And I've seen them as low as $675.00 for a 2 axis lathe DRO.
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    Gunsmith Fritz's Avatar
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    A three, properly centered, has advantages in non-critical machining, like pins and things that don't need to be centered perfectly. A four is your only option when turning barrels because you have to center on the bore itself, not the outside diameter of the barrel. To my knowledge, no three or six jaw is set up for you to move the jaws independently to do this. It is a good idea to have a three and a four jaw setup, because when tolerances and centering aren't critical, the three jaw setup (or six if you are cooler than me) will save you time.

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    WHERES THE RUM Seadog's Avatar
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    Eh there. I was a military machinist for years. As I recall from my experiance we only used the 3 jaws for makeing new projects that wernt to taken out untill done.. The 4 jaws were for dialing in pre machined materials to be repaired. The 3 jaws that I used always had a bit of play like 5+++ thousanths where as a 4 jaw would get you to the thousand. My opinion is indeed the 4 jaw being far better for any precision work...Congrats on the new toy..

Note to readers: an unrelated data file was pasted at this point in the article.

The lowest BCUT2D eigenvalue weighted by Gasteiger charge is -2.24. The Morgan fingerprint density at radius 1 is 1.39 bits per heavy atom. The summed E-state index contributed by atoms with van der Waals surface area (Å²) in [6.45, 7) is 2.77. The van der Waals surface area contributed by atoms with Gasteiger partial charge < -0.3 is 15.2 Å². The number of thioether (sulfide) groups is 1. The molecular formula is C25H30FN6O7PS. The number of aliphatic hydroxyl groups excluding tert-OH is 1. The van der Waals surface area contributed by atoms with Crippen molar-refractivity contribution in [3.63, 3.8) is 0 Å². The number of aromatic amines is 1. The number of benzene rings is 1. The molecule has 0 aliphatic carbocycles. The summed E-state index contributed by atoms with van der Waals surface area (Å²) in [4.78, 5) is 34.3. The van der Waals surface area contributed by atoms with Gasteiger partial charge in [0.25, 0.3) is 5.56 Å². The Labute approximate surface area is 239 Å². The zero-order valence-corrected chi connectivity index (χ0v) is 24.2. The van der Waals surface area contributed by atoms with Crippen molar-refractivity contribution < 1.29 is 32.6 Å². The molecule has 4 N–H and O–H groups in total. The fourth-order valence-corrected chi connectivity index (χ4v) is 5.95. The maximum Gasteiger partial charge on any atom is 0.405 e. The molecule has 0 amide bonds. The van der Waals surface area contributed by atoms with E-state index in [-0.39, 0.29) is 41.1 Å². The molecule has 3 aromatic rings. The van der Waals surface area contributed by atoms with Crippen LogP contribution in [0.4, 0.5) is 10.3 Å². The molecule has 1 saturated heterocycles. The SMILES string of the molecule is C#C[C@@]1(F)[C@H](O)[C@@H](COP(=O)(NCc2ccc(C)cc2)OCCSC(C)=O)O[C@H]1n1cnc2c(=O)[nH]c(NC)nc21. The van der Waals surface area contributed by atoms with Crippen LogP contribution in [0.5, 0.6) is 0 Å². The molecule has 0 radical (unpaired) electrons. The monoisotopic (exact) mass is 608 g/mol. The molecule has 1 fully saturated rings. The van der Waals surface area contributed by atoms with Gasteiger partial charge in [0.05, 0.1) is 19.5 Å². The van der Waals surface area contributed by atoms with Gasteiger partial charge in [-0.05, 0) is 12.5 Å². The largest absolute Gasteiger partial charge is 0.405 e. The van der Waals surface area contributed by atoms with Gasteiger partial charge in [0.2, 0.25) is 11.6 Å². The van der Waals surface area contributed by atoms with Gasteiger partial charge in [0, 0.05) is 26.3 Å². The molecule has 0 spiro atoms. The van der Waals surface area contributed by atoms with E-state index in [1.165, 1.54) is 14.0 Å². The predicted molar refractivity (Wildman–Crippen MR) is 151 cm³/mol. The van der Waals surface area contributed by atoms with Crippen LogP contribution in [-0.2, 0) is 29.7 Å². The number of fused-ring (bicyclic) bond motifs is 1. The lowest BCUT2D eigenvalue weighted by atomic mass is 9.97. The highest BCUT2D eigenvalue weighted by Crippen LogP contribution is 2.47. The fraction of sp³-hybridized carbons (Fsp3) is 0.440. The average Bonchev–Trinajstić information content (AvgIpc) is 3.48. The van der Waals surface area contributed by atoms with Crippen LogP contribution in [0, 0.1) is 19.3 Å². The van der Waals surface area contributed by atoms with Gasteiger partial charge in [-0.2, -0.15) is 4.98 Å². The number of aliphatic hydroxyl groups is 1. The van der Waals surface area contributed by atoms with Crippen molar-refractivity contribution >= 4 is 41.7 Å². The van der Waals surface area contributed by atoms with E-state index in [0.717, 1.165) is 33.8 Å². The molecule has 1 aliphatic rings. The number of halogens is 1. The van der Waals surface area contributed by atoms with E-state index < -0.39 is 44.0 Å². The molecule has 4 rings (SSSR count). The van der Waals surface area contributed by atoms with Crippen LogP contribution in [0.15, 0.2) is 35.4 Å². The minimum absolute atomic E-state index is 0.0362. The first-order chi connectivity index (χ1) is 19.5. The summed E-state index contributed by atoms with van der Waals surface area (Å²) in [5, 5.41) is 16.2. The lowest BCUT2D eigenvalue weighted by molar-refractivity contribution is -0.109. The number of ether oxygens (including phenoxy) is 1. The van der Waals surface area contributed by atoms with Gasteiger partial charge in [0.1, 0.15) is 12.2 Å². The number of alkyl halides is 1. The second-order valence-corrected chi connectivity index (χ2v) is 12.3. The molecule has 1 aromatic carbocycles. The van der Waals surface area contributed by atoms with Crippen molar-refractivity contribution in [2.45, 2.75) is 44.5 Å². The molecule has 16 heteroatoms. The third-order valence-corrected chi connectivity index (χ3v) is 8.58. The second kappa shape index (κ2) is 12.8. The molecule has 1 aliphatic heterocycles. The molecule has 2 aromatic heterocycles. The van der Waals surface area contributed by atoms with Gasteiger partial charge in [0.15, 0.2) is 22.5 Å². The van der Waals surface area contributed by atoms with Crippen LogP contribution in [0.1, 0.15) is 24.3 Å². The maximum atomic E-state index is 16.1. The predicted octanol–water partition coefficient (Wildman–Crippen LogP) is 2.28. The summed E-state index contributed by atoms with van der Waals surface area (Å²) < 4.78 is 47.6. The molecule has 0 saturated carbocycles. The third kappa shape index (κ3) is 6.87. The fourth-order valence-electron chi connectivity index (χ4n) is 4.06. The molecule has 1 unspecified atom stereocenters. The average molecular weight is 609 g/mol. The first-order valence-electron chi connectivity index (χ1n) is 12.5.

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    Gunco Maniac sjohnson's Avatar
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    The first lathe lesson I was taught in junior high school metal shop was that the 4 jaw was to be used for precision turning. The independent jaws allowed for centering whereas the synchronized 3 jaw would always keep a precise center from being found.
    I have a daughter. I tell her, "911 is what you dial after you're raped. 1911 is what you should have before they try."

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    Happy Camper hcpookie's Avatar